And weirdly, this kind of feedback is self-aware. They know their feedback is mean and personal, and they want you to hear it all the same. It has that nihilistic internetty vibe that seems to say, “Hey, it’s just the internet, don’t take it so seriously.” Which makes you feel like maybe it’s your own fault for not having a thicker skin.

I want us to keep moving toward an environment where such a thick skin isn’t a requirement. But for now, the world we work in is set up to make you feel this way much of the time. So on balance you are gonna need reminders to feel good more often than you need reminders to feel bad. We’ve got to take care of ourselves, and of each other.

I get a lot of comfort from understanding the science involved. I want to talk about these conversations we have in terms of cognitive science. When we study the brain we can understand what it does well and what it does poorly, so we can see the world in a calmer, clearer way.


Here is my 90s-tastic copy of How the Mind Works by Steven Pinker. This book introduced me to the concept that our brains are computational equipment, evolved over millions of years. I mean of course they are, but I’d never really thought about what that implies.

This is also an example of why I love used books. This copy came with some previous owner’s lovely drawing in it, when I bought it at Half Price Books in Seattle.

Anyway, it makes sense that if your brain is a complex piece of computing equipment — and in fact it’s the most complex system we’ve ever encountered in the entire universe — then it must be subject to the same sort of faults you might expect in any complex system.

I strongly recommend everything Pinker has written, by the way. I wish I could have fit it all into this talk!

Here’s a little timeline of our history. It starts at our common ancestor with chimps, somewhere around 6 million years ago, on the left, to the present day on the right.

Most of this timeline is adapted from The Righteous Mind by Jonathan Haidt.

About 1.8 million years ago, we developed the Acheulean toolkit. Tools like this “axe” were the extent of human technology for most of our existence! This thing was the height of technology on the planet for millions of years.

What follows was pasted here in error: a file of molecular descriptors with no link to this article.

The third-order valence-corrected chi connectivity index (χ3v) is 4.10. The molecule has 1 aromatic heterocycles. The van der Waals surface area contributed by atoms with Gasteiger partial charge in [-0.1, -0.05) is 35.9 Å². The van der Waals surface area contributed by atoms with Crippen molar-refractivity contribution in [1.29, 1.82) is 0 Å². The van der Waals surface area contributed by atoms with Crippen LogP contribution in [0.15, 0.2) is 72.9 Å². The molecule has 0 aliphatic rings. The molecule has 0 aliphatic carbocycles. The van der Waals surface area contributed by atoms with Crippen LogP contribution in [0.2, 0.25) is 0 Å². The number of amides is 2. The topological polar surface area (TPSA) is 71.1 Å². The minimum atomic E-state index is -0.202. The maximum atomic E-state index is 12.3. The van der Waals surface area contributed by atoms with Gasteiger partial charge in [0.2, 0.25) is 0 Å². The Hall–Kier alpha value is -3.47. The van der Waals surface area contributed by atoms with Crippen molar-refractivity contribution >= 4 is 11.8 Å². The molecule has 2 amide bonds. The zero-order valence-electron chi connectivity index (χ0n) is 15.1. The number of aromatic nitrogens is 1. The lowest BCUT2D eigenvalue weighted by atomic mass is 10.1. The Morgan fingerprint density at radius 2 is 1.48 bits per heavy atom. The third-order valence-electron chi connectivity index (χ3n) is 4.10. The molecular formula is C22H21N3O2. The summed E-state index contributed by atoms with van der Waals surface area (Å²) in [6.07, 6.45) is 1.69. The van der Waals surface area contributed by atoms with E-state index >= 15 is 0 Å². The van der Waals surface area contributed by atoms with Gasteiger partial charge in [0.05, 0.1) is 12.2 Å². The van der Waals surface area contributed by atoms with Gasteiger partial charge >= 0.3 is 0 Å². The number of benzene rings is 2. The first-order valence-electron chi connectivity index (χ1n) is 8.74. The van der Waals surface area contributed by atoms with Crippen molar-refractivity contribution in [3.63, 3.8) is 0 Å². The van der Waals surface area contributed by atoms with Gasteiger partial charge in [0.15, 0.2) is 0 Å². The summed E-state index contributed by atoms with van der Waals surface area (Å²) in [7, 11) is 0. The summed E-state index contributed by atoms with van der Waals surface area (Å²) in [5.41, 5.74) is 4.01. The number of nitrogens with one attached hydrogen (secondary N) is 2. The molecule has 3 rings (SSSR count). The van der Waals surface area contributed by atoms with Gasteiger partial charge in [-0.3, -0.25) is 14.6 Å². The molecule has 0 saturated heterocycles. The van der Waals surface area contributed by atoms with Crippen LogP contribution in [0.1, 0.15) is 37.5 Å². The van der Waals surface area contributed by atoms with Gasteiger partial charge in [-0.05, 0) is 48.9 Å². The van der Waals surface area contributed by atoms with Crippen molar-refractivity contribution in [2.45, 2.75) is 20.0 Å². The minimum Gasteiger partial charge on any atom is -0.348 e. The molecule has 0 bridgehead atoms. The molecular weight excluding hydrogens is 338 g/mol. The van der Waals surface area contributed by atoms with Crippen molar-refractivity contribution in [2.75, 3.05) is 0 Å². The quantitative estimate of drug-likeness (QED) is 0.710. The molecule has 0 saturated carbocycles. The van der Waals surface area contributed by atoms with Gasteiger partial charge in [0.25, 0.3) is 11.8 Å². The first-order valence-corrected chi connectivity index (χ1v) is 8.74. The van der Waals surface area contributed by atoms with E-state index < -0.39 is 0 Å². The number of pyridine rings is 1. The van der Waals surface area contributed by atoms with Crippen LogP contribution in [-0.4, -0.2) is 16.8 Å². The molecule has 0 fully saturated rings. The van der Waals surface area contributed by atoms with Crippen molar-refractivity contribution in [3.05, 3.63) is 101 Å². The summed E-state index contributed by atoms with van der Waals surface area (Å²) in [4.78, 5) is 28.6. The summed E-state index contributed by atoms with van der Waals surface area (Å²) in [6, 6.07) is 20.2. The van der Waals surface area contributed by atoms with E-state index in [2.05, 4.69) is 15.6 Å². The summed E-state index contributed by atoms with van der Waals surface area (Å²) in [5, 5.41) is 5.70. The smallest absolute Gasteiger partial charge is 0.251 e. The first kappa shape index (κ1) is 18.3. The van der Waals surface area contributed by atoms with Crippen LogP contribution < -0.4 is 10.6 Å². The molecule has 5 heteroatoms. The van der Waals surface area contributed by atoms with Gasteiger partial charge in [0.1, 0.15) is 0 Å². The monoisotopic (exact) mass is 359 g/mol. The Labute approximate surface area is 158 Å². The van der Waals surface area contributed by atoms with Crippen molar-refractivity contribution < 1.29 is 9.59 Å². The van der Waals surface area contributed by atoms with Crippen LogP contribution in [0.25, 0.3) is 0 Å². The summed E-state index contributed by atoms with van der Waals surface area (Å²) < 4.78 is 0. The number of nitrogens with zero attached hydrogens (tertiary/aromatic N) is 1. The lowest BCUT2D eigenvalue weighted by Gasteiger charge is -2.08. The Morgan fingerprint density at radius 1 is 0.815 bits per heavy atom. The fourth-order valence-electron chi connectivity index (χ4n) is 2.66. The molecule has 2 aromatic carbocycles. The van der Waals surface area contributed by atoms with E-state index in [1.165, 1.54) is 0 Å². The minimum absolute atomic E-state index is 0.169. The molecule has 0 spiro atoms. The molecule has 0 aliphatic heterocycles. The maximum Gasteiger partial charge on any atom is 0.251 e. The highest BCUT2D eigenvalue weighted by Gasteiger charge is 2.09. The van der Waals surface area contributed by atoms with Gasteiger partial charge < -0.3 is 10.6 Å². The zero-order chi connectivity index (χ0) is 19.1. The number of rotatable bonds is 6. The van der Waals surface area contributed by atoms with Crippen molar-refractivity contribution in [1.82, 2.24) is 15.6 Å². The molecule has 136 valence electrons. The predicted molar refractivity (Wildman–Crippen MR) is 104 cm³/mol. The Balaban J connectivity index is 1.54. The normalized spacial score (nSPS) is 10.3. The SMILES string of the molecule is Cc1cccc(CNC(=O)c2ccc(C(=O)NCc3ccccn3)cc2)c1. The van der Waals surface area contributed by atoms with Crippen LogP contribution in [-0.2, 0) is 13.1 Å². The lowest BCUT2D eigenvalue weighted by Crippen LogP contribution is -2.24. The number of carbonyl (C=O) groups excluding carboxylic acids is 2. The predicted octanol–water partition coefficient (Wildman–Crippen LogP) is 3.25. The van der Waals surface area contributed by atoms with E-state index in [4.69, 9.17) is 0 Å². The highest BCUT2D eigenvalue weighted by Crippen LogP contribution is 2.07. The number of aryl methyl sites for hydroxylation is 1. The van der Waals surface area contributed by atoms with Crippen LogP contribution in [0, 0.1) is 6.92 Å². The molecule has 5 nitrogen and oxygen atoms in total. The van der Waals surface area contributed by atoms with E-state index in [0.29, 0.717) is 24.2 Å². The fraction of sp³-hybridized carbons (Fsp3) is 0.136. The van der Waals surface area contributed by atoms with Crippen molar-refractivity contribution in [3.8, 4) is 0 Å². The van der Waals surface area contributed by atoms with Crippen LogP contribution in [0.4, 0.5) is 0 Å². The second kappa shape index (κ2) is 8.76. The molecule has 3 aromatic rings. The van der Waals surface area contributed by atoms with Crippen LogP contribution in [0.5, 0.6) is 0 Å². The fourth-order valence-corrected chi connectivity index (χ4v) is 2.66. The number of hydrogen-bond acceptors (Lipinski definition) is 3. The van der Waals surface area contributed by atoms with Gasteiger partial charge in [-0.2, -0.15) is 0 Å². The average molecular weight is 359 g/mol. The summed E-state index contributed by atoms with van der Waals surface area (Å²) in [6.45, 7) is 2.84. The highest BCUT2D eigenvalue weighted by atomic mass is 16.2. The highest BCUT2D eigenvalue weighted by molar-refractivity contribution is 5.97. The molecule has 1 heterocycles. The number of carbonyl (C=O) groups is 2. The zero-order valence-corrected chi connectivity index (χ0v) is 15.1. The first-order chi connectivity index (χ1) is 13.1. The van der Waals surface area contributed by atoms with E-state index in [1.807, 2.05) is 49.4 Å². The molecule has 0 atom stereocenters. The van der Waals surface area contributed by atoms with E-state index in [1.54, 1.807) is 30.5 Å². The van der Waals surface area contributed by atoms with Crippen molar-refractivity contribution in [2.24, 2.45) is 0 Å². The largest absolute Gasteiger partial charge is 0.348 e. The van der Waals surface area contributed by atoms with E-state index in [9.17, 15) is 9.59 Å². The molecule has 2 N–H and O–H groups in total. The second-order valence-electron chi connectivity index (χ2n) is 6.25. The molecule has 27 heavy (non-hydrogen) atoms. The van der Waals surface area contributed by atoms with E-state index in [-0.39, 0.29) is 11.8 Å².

Then about 600,000 years ago, we got more cooperative. We became social, hunted together with spears, and cooked our food together on hearths. About 10,000 years ago, we finally learned to grow our own food.

Eventually that led to city-states, about 7,000 years ago, which were the first congregations of lots of people in one place, having to figure out how to get along together.

And then, we gained the ability to converse with strangers anywhere on the planet, in real time, all day long, with no consequences, in… uh… 1980. We have had barely a generation since this became a thing we need to deal with — you can’t see the bar, there, because it’s just .005 pixels wide. These time scales are going to be useful to keep in mind.

Usenet! Yay!

Here’s our next book — The Village Effect by Susan Pinker. Actually the sister of Steven Pinker, whose book we just saw! They’re this super-smart sibling duo of psychology.

This is 150 dots. There’s a concept called Dunbar’s Number, somewhere around 150, which is the number of people we can maintain relationships with while still seeing them as individual humans. You see this number everywhere in anthropology, from the max size of hunter-gatherer bands, to the size of a country village, to the number of people we tend to send holiday cards to. This is the social scale our brains are set up to deal with.

Whereas this is more like the number of people I’m likely to interact with online in the course of a week. This discrepancy is worth keeping in mind too.